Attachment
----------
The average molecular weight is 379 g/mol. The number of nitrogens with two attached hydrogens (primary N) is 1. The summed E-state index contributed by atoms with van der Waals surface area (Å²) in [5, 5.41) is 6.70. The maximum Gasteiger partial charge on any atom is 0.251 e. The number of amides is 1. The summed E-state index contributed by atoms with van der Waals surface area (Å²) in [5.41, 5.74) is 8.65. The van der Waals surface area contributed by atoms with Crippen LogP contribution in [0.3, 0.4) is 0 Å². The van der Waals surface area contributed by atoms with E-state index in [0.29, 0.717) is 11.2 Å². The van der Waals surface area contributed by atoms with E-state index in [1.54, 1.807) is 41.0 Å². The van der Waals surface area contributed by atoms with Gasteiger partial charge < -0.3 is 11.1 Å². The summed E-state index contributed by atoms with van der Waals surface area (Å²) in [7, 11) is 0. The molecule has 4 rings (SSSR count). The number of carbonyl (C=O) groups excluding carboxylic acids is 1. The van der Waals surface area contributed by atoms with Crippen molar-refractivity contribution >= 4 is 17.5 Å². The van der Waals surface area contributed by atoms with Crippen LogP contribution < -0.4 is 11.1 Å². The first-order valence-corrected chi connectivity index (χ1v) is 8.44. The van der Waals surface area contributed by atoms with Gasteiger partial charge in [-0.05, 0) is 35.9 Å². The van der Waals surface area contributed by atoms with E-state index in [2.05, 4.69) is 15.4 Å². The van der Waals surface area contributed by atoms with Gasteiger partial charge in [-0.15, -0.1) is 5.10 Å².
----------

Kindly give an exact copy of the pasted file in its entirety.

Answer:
The average molecular weight is 379 g/mol. The number of nitrogens with two attached hydrogens (primary N) is 1. The summed E-state index contributed by atoms with van der Waals surface area (Å²) in [5, 5.41) is 6.70. The maximum Gasteiger partial charge on any atom is 0.251 e. The number of amides is 1. The summed E-state index contributed by atoms with van der Waals surface area (Å²) in [5.41, 5.74) is 8.65. The van der Waals surface area contributed by atoms with Crippen LogP contribution in [0.3, 0.4) is 0 Å². The van der Waals surface area contributed by atoms with E-state index in [0.29, 0.717) is 11.2 Å². The van der Waals surface area contributed by atoms with E-state index in [1.54, 1.807) is 41.0 Å². The van der Waals surface area contributed by atoms with Gasteiger partial charge < -0.3 is 11.1 Å². The summed E-state index contributed by atoms with van der Waals surface area (Å²) in [7, 11) is 0. The molecule has 4 rings (SSSR count). The number of carbonyl (C=O) groups excluding carboxylic acids is 1. The van der Waals surface area contributed by atoms with Crippen molar-refractivity contribution >= 4 is 17.5 Å². The van der Waals surface area contributed by atoms with Crippen LogP contribution < -0.4 is 11.1 Å². The first-order valence-corrected chi connectivity index (χ1v) is 8.44. The van der Waals surface area contributed by atoms with Gasteiger partial charge in [-0.05, 0) is 35.9 Å². The van der Waals surface area contributed by atoms with E-state index in [2.05, 4.69) is 15.4 Å². The van der Waals surface area contributed by atoms with Gasteiger partial charge in [-0.15, -0.1) is 5.10 Å².